A variety of techniques has heretofore been employed to form silicon dioxide films on glass surfaces, including the vacuum deposition, sputtering, CVD and dip coating (dipping) techniques. These conventional techniques are, however, accompanied by such drawbacks that the formation of silicon dioxide films is costly as these conventional techniques require expensive facilities and incidental facilities and, moreover, they can be applied to small substrates only.

In contrast to the above-mentioned techniques, there is known a method of depositing silicon dioxide films on the surface of a substrate, which can be effected with simple facilities and is capable of depositing the silicon dioxide film on a large substrate, and in which the silicon dioxide film is formed by immersing the substrate into a treating solution prepared by adding a reagent such as boric acid to an aqueous solution of hydrosilicofluoric acid (hexafluorosilicic acid) substantially saturated with silicon dioxide, as disclosed, for example, in U.S. Pat. No. 2,505,629 and Japanese Patent Publication Kokai No. 60-33233. This method will hereinafter be referred to as "liquid phase deposition method".

The principle of depositing a silicon dioxide film by the liquid phase deposition method is that the treating solution which is an aqueous solution of hydrosilicofluoric acid substantially saturated with silicon dioxide is in the following equilibrium state:

H.sub.2 SiF.sub.6 +2H.sub.2 O⃡SiO.sub.2 +6HF   (1)

and when boric acid is added to this treating solution, hydroborofluoric acid is then produced from boric acid and hydrofluoric acid in accordance with the following reaction:

H.sub.3 BO.sub.3 +4HF→HBF.sub.4 +3H.sub.2 O         (2)

and, as a result of the consumption of hydrofluoric acid, the equilibrium in formula (1) proceeds to the right-hand side, and the amount of SiO.sub.2 in the treating solution is increased to a supersaturation level, followed by the deposition of a film of SiO.sub.2 on the surface of the substrate immersed in the treating solution.

The above deposition method has the advantages that the formation of the film is possible at a low temperature, and that it is possible to form films on substrates of any materials and any shapes, but it has the disadvantages that it is difficult to reuse the used treating solution because of inclusion of boric acid and that a complicated procedure is required for detoxifying treatment of waste liquid in disposal of the used treating solution.

In a fluorine-containing waste liquid, the fluorine is generally separated and removed as a CaF.sub.2 precipitate formed by the addition of Ca(OH).sub.2. However, the fluorine concentration in the waste liquid produced in the conventional liquid phase deposition method cannot readily be decreased by single addition of Ca(OH).sub.2, and it is therefore necessary to repeat many times the cylcle of the addition of Ca(OH).sub.2, precipitation and separation.

Further, the conventional liquid phase deposition method has the disadvantage that the formed silicon dioxide films are contaminated with impurities, e.g. boron resulting from boric acid used for forming the supersaturated solution.

Accordingly, it is an object of the present invention to provide a process for depositing silicon dioxide films on substrates, wherein an apparatus used for depositing the silicon dioxide films is simple, the silicon dioxide films can be formed on a larger substrate, and a procedure required for detoxifying treatment of the waste liquid in disposal of the used treating solution is not complicated.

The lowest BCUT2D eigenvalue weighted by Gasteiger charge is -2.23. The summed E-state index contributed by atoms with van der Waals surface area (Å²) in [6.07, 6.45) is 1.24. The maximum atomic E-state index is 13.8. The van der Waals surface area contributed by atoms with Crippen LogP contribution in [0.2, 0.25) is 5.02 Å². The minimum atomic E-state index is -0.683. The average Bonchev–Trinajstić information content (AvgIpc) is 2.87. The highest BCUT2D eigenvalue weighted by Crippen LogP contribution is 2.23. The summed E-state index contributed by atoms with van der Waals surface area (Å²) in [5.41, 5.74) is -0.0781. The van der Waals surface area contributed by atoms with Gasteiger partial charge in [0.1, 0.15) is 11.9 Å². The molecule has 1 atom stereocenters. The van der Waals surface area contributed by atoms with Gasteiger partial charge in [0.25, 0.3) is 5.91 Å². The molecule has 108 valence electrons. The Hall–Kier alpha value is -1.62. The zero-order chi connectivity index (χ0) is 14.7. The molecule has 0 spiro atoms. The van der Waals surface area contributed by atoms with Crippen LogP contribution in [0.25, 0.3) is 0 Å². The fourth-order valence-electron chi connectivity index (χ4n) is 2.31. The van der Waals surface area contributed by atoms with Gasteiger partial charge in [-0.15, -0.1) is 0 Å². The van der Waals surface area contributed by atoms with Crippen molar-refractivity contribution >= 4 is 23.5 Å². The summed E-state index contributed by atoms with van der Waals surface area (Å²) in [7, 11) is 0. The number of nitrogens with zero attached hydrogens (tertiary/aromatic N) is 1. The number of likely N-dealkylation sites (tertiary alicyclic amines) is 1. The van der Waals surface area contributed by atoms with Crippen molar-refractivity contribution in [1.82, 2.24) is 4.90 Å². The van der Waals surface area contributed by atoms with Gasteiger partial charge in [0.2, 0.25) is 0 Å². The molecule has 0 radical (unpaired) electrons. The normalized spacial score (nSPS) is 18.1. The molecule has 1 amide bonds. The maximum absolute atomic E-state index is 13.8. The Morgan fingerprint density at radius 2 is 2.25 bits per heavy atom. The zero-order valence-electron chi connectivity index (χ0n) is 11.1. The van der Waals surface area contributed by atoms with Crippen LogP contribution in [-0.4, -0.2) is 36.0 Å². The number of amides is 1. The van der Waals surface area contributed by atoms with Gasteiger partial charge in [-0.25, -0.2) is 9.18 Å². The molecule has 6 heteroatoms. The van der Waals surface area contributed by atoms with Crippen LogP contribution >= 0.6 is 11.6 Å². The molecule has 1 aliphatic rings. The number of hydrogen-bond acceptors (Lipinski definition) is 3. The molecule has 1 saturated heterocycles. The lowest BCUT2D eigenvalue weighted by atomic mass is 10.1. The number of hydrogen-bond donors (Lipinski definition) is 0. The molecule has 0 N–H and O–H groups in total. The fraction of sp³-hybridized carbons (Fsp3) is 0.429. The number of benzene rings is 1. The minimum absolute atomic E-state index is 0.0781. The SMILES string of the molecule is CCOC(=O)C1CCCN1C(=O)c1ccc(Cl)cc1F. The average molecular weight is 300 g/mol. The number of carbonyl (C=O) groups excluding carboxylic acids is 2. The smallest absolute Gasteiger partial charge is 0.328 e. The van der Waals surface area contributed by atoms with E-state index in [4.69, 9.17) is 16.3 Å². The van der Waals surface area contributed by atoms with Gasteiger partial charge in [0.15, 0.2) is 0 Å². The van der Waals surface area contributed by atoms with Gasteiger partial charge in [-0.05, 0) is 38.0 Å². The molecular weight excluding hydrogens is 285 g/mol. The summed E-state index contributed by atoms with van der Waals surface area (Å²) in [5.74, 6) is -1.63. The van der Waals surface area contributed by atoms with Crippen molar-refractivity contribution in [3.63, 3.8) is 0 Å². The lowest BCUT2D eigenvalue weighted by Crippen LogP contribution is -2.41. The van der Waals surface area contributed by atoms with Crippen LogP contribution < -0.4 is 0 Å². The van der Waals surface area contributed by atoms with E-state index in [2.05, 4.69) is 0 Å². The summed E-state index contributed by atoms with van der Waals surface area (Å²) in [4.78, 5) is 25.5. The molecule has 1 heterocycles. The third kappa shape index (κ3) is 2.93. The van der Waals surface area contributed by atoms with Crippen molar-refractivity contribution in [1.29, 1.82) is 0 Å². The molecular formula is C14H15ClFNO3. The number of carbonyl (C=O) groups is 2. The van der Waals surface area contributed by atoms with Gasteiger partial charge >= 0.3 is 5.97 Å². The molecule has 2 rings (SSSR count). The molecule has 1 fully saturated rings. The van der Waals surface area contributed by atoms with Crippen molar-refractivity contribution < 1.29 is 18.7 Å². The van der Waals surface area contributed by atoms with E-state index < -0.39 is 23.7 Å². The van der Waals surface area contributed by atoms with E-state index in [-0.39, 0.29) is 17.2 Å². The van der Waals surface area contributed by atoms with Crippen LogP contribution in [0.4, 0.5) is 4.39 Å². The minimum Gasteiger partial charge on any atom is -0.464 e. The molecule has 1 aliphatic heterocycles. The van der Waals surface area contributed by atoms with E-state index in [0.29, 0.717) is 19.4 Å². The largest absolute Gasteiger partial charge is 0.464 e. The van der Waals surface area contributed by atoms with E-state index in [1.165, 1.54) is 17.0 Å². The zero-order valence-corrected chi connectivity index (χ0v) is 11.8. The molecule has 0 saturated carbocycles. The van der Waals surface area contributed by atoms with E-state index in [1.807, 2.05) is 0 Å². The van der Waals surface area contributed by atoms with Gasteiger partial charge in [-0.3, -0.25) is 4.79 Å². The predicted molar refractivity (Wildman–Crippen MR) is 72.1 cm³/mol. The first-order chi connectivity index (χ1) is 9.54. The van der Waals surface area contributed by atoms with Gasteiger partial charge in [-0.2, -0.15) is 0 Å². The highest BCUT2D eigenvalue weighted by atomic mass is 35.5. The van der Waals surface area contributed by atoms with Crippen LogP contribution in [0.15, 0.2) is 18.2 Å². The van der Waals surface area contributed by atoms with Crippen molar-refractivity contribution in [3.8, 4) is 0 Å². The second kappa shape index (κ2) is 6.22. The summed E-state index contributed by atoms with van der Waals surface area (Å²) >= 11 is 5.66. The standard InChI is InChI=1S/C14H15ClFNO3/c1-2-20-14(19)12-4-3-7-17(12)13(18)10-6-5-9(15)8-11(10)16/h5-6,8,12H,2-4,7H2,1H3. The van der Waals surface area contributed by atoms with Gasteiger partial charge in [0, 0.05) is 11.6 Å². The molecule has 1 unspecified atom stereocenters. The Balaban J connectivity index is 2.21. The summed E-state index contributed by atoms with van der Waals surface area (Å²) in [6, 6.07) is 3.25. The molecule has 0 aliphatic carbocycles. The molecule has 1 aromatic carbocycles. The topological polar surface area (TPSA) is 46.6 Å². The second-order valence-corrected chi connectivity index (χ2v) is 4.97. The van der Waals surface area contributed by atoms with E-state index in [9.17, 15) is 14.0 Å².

A further object of the present invention is to provide a process for forming a dense film of silicon dioxide having a high purity on substrates in a shortened period of time.

Another object of the present invention is to provide a process for depositing silicon dioxide films on substrates wherein the used treating solution is reused.

These and other objects of the present invention will become apparent from the description hereinafter.

SUMMARY OF THE INVENTION

It has been found that an aqueous solution of hydrosilicofluoric acid (H.sub.2 SiF.sub.6) supersaturated with silicon dioxide to the extent sufficient for the deposition of silicon dioxide films can be formed with simple procedures without addition of any reagent such as boric acid by preparing a hydrosilicofluoric acid solution substantially saturated with silicon dioxide at a low temperature, preferably at a temperature of not higher than 15 saturated solution by at least 10 20

Further, it has been found that the deposition rate of silicon dioxide depends on the temperature at which the substantially saturated solution is prepared, and it is preferable to prepare the substantially saturated solution at a temperature of not more than 5 temperature of not more than 0 deposition temperature, the better the quality of the silicon dioxide films deposited of substrates. Thus, it has been found that when an aqueous solution of hydrosilicofluoric acid is substantially saturated with silicon dioxide at a temperature of not higher than 5 preferably not higher than 0 the solution, the saturated solution is then supersaturated with silicon dioxide by elevating the temperature of the saturated solution and the deposition of silicon dioxide onto a substrate is carried out at a temperature of not lower than 25 contact with the supersaturated solution, a dense film of silicon dioxide is formed at a high deposition rate. The optimum deposition temperature varies depending on the concentration of hydrosilicofluoric acid (H.sub.2 SiF.sub.6) in the aqueous hydrosilicofluoric acid solution used. For example, when the concentration of H.sub.2 SiF.sub.6 is 2 moles/l the optimum deposition temperature is from 40 Similarly, the optimum deposition temperature is from 35 60 from 25 concentration.